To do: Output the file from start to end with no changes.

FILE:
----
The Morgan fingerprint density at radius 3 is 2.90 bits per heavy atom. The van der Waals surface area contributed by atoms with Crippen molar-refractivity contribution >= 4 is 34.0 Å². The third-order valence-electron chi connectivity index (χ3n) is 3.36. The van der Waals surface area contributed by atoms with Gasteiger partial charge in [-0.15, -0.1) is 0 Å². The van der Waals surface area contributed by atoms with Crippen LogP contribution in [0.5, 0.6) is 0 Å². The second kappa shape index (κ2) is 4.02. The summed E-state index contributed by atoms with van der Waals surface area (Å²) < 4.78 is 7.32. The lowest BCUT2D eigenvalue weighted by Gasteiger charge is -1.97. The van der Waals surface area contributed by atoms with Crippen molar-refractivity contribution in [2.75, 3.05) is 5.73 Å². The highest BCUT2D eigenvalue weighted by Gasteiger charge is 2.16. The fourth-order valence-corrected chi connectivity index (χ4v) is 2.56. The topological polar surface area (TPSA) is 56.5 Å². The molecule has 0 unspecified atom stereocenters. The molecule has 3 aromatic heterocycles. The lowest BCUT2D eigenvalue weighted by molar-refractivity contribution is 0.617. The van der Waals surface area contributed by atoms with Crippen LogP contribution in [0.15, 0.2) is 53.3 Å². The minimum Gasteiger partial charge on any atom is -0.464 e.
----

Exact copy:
The Morgan fingerprint density at radius 3 is 2.90 bits per heavy atom. The van der Waals surface area contributed by atoms with Crippen molar-refractivity contribution >= 4 is 34.0 Å². The third-order valence-electron chi connectivity index (χ3n) is 3.36. The van der Waals surface area contributed by atoms with Gasteiger partial charge in [-0.15, -0.1) is 0 Å². The van der Waals surface area contributed by atoms with Crippen LogP contribution in [0.5, 0.6) is 0 Å². The second kappa shape index (κ2) is 4.02. The summed E-state index contributed by atoms with van der Waals surface area (Å²) < 4.78 is 7.32. The lowest BCUT2D eigenvalue weighted by Gasteiger charge is -1.97. The van der Waals surface area contributed by atoms with Crippen molar-refractivity contribution in [2.75, 3.05) is 5.73 Å². The highest BCUT2D eigenvalue weighted by Gasteiger charge is 2.16. The fourth-order valence-corrected chi connectivity index (χ4v) is 2.56. The topological polar surface area (TPSA) is 56.5 Å². The molecule has 0 unspecified atom stereocenters. The molecule has 3 aromatic heterocycles. The lowest BCUT2D eigenvalue weighted by molar-refractivity contribution is 0.617. The van der Waals surface area contributed by atoms with Crippen LogP contribution in [0.15, 0.2) is 53.3 Å². The minimum Gasteiger partial charge on any atom is -0.464 e.